So let's praise President Trump for doing the right thing by undoing the wrong thing President Obama did at the end of his presidency.
[Gatestone Institute]

Jewish Groups Welcome Recognition of Jerusalem 

Mainstream Jewish groups welcomed President Trump's announcement that the U.S. will recognize Jerusalem as Israel's capital.

Malcolm Hoenlein, executive vice chairman of the Conference of Presidents of Major American Jewish Organizations, said, "When you do the right thing, you do not have to ask questions, you just do it."

The American Israel Public Affairs Committee said, "Today's action by @POTUS is an important, historic step for which we are grateful."

The Anti-Defamation League called the step "important and long overdue."

The American Jewish Committee, Hadassah, and the Jewish Federations of North America also welcomed the president's announcement without reservations.

The Simon Wiesenthal Center said that with his announcement, Trump "will right a historic wrong." 

In Congress, Robust Backing for Trump's Jerusalem Move 

U.S. lawmakers across the political spectrum reacted positively to President Donald Trump's announcement Wednesday that he is recognizing Jerusalem as Israel's capital.

In the Arab World, the Rallying Cry of Jerusalem May Have Lost Its Force 
- Anne Barnard

For decades, the idea of a Palestinian state with Jerusalem as its capital served as a powerful rallying cry that united the Arab world. In officially recognizing Jerusalem as the capital of Israel on Wednesday, President Trump struck what many considered the death blow to those aspirations.

But as Arab and Muslim leaders raised their voices to condemn the move, many across the Middle East wondered if so much had changed in recent years that the real Arab response would amount to little more than a whimper

"'Jerusalem is the capital of Palestine' joins 'Palestinian refugees are going back home one day' in the let's-hope-it-will-happen-but-it-never-will department," wrote Mustapha Hamoui, a Lebanese blogger.

While Arab leaders have continued to pay lip service to the Palestinian cause, it has slipped in importance, displaced by the Arab Spring uprisings, the wars in Iraq, Syria and Yemen, the threat of the Islamic State, and the contest between Saudi Arabia and Iran for regional dominance.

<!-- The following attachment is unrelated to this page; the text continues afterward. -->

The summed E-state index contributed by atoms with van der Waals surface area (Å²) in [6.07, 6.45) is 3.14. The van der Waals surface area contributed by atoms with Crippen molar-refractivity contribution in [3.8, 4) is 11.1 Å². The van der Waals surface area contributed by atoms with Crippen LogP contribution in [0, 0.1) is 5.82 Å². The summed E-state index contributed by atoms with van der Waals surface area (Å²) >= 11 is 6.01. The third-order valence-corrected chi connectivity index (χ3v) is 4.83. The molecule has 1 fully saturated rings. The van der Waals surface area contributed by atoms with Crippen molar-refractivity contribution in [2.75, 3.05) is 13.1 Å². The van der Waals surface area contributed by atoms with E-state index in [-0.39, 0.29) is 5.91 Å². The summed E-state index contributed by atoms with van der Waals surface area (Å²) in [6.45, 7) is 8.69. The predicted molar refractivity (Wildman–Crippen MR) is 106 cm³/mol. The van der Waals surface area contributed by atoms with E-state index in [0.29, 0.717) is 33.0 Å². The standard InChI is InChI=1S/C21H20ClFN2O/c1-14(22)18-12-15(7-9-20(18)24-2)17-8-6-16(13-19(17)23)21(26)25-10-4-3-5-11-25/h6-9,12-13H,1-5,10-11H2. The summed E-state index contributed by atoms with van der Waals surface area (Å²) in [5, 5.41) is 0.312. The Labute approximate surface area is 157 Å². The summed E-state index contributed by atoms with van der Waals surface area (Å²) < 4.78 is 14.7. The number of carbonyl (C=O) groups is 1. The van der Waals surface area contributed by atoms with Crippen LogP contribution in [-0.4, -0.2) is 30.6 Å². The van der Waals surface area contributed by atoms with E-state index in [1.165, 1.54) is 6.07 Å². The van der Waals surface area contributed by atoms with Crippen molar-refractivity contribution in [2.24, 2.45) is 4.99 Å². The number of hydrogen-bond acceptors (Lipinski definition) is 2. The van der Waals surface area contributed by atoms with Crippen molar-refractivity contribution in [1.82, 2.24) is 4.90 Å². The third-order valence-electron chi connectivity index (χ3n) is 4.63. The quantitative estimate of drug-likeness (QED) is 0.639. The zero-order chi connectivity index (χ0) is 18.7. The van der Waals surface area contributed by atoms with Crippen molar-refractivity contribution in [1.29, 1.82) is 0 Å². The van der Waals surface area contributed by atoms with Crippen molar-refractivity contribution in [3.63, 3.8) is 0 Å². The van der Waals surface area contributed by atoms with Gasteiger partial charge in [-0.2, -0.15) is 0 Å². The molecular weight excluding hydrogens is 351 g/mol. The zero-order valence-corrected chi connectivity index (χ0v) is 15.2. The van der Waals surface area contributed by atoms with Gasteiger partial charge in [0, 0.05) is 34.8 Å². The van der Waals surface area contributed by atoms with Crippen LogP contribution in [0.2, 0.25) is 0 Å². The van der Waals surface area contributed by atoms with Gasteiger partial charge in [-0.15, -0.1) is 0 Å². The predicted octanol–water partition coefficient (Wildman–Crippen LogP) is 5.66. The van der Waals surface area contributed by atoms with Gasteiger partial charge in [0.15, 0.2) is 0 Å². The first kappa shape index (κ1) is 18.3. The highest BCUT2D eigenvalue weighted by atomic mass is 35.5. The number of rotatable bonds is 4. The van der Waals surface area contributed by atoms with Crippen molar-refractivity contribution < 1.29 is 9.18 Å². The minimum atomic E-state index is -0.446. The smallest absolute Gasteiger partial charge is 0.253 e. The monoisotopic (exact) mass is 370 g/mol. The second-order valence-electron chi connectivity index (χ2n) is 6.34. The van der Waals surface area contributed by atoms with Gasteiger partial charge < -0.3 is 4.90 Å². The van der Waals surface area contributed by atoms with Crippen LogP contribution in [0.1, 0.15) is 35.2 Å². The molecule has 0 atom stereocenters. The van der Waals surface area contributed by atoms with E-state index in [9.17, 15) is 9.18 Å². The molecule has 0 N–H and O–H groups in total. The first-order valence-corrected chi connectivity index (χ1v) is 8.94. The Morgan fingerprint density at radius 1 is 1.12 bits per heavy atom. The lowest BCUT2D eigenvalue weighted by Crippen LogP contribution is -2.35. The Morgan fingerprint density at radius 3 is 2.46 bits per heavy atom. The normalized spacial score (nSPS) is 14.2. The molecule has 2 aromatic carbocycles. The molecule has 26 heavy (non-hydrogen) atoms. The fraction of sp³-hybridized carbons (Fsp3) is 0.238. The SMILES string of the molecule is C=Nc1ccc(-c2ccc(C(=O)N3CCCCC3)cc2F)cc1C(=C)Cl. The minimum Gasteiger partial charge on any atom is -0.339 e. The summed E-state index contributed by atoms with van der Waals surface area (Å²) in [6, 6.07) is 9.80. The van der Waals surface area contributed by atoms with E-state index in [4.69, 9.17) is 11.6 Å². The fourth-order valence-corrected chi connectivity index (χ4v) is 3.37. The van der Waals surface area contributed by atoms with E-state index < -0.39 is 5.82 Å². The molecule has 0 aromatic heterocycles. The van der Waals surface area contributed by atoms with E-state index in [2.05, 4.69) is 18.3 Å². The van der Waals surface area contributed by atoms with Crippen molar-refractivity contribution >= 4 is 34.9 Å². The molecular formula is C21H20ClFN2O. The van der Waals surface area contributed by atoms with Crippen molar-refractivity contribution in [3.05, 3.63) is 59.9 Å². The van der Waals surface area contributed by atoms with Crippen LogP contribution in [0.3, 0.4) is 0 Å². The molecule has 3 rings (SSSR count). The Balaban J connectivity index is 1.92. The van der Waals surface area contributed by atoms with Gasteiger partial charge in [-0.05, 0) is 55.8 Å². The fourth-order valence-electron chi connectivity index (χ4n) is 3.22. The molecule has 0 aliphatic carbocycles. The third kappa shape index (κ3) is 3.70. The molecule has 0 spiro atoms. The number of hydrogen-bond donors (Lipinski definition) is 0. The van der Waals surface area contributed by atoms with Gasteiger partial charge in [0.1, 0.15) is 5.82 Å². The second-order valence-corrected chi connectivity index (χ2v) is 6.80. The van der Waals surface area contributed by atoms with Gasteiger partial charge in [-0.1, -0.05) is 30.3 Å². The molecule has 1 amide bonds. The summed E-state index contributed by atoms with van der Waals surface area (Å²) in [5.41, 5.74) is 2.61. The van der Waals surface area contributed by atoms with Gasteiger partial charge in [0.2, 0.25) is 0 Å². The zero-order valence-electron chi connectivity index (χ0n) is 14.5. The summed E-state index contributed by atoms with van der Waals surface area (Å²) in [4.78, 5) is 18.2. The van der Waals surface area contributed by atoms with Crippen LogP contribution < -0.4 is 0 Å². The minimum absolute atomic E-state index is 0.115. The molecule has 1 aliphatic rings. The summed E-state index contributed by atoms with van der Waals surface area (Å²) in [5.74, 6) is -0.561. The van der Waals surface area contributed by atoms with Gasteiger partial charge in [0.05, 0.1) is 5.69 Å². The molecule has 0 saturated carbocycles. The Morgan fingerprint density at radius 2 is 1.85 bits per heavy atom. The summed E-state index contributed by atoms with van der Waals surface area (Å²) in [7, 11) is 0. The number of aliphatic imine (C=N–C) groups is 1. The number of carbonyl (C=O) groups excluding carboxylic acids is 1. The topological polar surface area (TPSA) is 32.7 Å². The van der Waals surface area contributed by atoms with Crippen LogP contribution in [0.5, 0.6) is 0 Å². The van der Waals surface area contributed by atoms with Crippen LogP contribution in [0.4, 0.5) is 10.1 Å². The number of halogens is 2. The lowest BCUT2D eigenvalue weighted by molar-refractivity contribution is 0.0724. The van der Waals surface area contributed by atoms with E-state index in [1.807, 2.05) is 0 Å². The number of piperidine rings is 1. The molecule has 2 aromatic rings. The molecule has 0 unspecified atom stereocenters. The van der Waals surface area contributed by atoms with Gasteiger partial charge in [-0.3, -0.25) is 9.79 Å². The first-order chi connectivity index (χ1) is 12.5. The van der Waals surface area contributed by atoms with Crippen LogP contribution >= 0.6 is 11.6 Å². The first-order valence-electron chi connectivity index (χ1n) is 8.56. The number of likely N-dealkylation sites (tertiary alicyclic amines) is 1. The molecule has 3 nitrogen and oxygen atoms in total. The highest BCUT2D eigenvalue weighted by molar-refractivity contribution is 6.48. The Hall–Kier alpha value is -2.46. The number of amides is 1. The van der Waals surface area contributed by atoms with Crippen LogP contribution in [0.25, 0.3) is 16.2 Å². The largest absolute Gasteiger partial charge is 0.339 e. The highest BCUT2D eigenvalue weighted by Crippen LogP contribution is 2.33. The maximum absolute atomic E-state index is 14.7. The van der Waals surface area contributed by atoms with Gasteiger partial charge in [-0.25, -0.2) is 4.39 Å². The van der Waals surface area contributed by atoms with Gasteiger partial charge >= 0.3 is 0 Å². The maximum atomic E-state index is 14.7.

(New York Times)

Palestinian Rage Won't Turn Into a Third Intifada - Muhammad Shehada

President Trump's speech giving America's blessing to Jerusalem as Israel's capital is widely touted as the spark that will provoke a mass popular uprising among Palestinians. 

The truth is that likelihood is at an all-time low. With a growing sense of abandonment by the international community and Arab regimes, Palestinians are seeing their cause fade away and a grassroots explosion is not in the cards

Any desire for an uprising is currently muffled by official and popular pressure to continue the Palestinian reconciliation process undisturbed. Palestinian rage over this move by Trump will dissipate, and it won't take that long. 


Trumps Great and Ingenious Gifts - Caroline Glick 

Trump’s move wasn’t merely strategically brilliant. It was a political masterstroke.

Consider the liberal Union for Reform Judaism’s contradictory responses to his recognition of Jerusalem. In the lead-up to Trump’s declaration, URJ President Rick Jacobs condemned Trump’s anticipated move which he claimed would harm chances for peace between Israel and the Palestinians.

Jacobs’s statement – which was supported by key groups within the Reform movement – effectively divorced Reform Judaism from Zionism. By giving the PLO a veto over Israeli sovereignty in Jerusalem, Jacobs said that the Reform movement thinks PLO claims to Jerusalem are stronger than Jewish claims. This self-evidently anti-Zionist position apparently didn’t go down well with the Reform rank and file. Because less than 24 hours after Trump gave his speech, the URJ issued a new statement praising Trump’s move.

And the URJ leaders aren’t the only ones with egg on their face.

Trump risked political support in the opinion polls by deepening US support for Israel in the face of strident opposition from the Democrats, the State Department, the media, the Europeans and the Arabs because he believed it was the right thing to do.  And as it works out, it was also an astute, if incredibly gutsy political move.

By standing up to the Democrats who just months ago called for him to take the very actions he took, but now opposed them because it was Trump adopting them, Trump exposed the likes of Booker and Feinstein as hypocritical opportunists. At the same time, he took ownership of a policy of supporting Israel that enjoys broad and deep public support.

[B]y recognizing Jerusalem as Israel’s capital, Trump made clear that US support for Israel is not conditioned on anything. Israel, the Jewish state, is supported by the US because it deserves US support as an allied democracy.

Trump strengthened himself against his political opponents by taking ownership of a deeply popular foreign policy position. He took control of US foreign policy from a State Department that opposes his policies. He made reality, rather than the defiance of reality, the foundation of US Middle East policy.

He put US allies and enemies on notice that he is calling the shots in US foreign policy. And he took a large step toward restoring US credibility as a superpower.

Oh, and he accomplished all of these things without spending a dime.